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Tobago hoteliers, chamber: Carnival a resounding success

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Tobago hoteliers, chamber: Carnival a resounding success

TOBAGO Hotel and Tourism Association vice-president Carol-Ann Birchwood-James has described the island’s inaugural carnival as a resounding success.

Although the figures are still being tabulated, she said a preliminary report from the association’s members on Friday showed the accommodation sector had an 85 per cent occupancy rate.

That figure, she said, was expected to climb to about 90 per cent for the carnival weekend.

“Once people come and you have it safe and there are no big incidents, and you have hotels at 85 per cent and climbing, it must be a success. It is not a success if people ain’t come and bacchanal breaking out everywhere and is who chop who. That did not happen, so we are not even going to look at that,” she told Newsday.

Birchwood-James said on a scale of one to ten, she gave the carnival an eight.

“I have spoken to many people, locals and visitors, and observed certain things, as it is our first year. People came and had fun. It was safe and there were no incidents that we know of. So that is the eight out of ten.”

But Birchwood-James said there were shortcomings, which she has documented in a report to be presented to the association’s board, tourism and culture secretary Tashia Burris and the Tobago Festivals Commission.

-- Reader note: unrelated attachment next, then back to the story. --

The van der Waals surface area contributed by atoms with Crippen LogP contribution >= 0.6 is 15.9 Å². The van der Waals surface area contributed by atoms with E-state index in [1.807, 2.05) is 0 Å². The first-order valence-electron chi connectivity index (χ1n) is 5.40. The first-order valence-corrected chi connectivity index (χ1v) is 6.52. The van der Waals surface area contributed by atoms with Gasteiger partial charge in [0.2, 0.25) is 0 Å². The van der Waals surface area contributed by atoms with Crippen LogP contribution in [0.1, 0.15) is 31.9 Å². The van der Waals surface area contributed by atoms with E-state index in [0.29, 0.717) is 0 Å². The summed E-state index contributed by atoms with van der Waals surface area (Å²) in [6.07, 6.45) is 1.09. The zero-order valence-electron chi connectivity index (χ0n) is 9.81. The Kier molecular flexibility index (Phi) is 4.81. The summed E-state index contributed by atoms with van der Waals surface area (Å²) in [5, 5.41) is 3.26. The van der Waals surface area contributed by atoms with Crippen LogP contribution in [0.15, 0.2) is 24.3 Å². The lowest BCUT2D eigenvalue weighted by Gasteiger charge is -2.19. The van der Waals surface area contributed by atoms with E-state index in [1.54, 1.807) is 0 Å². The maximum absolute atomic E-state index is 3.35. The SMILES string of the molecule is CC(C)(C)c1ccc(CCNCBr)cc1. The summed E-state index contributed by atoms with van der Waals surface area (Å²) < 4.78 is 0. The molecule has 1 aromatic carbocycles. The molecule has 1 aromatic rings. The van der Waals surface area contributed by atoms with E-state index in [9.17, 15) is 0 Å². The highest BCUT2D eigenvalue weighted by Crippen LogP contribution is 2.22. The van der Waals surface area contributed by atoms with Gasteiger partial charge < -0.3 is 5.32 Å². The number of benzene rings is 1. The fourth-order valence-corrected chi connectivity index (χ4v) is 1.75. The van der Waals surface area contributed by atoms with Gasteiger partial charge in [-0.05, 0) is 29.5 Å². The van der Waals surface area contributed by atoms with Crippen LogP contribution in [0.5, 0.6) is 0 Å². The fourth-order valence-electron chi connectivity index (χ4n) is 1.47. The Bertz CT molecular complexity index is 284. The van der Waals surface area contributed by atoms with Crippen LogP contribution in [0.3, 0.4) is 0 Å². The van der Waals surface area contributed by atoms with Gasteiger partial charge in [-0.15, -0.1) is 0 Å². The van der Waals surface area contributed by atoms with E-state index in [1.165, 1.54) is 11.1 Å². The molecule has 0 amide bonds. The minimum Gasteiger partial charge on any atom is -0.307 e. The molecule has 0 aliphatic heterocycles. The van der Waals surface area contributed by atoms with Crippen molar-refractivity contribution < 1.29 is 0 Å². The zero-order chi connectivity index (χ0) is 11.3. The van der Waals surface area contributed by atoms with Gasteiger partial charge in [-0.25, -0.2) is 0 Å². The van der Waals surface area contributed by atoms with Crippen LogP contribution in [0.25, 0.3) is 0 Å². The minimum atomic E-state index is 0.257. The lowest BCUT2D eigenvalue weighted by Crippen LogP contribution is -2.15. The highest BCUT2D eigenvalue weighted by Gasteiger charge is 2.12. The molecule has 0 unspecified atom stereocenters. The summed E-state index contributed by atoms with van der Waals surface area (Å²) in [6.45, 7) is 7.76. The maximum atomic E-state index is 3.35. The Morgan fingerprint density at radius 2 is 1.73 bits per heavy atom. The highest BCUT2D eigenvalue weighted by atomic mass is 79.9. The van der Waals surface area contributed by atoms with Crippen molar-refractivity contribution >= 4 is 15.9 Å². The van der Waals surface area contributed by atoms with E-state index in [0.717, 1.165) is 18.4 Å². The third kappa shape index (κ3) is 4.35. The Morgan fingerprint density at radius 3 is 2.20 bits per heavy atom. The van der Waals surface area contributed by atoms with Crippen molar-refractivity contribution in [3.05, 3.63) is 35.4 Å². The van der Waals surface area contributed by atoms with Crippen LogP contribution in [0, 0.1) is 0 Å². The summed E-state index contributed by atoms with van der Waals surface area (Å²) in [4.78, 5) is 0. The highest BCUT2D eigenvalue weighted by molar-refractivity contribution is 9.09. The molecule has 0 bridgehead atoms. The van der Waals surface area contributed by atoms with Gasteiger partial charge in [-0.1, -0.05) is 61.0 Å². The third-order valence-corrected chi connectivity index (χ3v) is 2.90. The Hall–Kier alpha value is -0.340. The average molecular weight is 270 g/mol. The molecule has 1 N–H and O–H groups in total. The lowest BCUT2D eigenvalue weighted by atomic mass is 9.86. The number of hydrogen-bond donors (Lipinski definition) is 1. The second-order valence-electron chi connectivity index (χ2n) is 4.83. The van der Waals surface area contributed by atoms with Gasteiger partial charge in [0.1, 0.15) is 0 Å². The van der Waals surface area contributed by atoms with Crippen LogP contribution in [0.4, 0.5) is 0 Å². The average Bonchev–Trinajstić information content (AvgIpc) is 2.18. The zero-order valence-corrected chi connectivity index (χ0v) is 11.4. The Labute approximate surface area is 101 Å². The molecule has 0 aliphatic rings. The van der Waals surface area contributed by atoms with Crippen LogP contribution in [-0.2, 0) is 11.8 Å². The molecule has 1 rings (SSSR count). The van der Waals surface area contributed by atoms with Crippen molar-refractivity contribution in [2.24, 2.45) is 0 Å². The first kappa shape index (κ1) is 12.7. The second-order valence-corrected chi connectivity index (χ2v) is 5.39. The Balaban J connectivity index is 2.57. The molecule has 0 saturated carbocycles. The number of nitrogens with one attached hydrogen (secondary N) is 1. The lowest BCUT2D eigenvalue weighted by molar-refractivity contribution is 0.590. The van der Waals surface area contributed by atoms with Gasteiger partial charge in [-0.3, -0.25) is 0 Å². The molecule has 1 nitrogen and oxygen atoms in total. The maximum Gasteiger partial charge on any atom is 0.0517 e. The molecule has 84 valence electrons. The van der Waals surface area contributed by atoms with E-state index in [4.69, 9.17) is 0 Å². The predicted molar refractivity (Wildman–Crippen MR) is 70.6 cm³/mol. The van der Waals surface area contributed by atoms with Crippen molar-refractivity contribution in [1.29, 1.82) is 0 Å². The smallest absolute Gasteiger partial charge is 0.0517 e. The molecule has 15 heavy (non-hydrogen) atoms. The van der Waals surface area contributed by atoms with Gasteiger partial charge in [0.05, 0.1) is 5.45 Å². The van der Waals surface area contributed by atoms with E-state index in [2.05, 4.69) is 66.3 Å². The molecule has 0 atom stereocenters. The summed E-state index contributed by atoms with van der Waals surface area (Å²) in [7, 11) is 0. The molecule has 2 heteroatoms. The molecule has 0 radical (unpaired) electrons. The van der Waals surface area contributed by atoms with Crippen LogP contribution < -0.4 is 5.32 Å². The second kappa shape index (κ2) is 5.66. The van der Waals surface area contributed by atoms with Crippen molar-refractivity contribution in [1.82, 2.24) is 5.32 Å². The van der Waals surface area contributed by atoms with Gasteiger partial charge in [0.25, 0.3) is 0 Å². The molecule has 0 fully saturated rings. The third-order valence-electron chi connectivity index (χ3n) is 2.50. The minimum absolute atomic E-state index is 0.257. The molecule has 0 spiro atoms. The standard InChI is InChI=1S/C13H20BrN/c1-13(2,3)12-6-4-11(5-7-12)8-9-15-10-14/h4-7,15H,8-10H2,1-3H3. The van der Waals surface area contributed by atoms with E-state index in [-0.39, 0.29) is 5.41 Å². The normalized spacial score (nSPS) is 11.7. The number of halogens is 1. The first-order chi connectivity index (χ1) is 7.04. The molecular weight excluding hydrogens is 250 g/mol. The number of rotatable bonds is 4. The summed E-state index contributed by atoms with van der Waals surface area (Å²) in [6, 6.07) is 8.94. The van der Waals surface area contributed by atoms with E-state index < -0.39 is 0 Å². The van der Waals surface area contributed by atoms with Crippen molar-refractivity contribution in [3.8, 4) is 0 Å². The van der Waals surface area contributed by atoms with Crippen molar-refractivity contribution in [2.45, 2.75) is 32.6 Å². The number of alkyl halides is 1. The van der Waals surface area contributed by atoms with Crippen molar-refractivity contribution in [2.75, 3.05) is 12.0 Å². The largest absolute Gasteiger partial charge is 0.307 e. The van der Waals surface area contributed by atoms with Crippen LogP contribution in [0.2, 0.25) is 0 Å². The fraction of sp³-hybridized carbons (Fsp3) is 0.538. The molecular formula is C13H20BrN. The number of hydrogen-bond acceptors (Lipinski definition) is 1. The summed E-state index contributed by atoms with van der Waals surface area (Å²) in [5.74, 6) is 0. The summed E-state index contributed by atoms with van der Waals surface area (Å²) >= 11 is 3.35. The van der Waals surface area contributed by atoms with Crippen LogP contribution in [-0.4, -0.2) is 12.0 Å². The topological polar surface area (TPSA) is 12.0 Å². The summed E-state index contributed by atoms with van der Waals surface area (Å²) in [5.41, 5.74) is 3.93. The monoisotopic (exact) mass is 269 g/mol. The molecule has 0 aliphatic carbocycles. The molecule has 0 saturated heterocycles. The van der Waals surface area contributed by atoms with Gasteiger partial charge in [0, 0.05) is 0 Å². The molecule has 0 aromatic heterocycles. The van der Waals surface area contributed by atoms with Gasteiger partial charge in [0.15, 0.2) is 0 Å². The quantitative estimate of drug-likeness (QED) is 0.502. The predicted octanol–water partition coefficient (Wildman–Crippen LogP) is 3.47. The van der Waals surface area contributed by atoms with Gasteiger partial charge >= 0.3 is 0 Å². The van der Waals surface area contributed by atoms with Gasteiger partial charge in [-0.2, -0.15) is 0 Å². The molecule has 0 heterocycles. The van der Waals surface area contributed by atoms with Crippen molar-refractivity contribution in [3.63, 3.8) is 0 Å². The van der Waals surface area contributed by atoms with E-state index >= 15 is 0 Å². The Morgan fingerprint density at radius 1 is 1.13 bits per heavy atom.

For example, she said many people did not know there was goat-racing in Buccoo on Sunday.

“So that will be contained in the report.”

Birchwood said she is awaiting the THA’s evaluation of the event.

“But I found it to be a resounding success, and especially from my role as vice-president of the Tobago Hotel and Tourism Association, when we have an 85 per cent hotel occupancy and climbing over the weekend. That is success for us, because that is how we make our money.”

She thanked all the stakeholders for making the carnival a success.

Assistant Secretary in the Division of Culture, Tourism, Antiquities and Transportation Megan Morrison also felt the carnival was a highly successful.

“We had a huge visitor arrival, and we have seen where the Carnival can grossly improve our tourism product,” she told Newsday. “It has (generated) and will generate economic activity on the island and at the same time, give patrons an experience they would not forget. The carnival was a great success.”

However, Morrison said some aspects of the event must be revisited.

“As with everything else, nothing is perfect. There are some things we can look at going forward.”

For example, the organisers may have to look at the length of the parade routes in some cases and where certain events are held.

“J’Ouvert was in Crown Point . But we are not sure if that is going to remain next year, so its versatile.”

Morrison said they may also have to look at the closing time for the carnival, “because patrons are complaining that they did not get enough time on the streets.”

She said a post-mortem is expected to be carried out on the event to see what changes can be made.

“But this (October carnival) will be a staple on the calendar of events for Tobago.”

Tobago Business Chamber chairman Martin George said the carnival was “a wonderful start.”

He said, “It was not perfect, we had our little hiccups – small, little issues. But overall, it was a fantastic effort and it was a wonderful celebration.”

He said the chamber looks forward to partnering with the THA next year “to make this bigger, better and brighter, and to stamp Tobago’s carnival in October firmly on the international calendar of carnivals as one not to be missed.”


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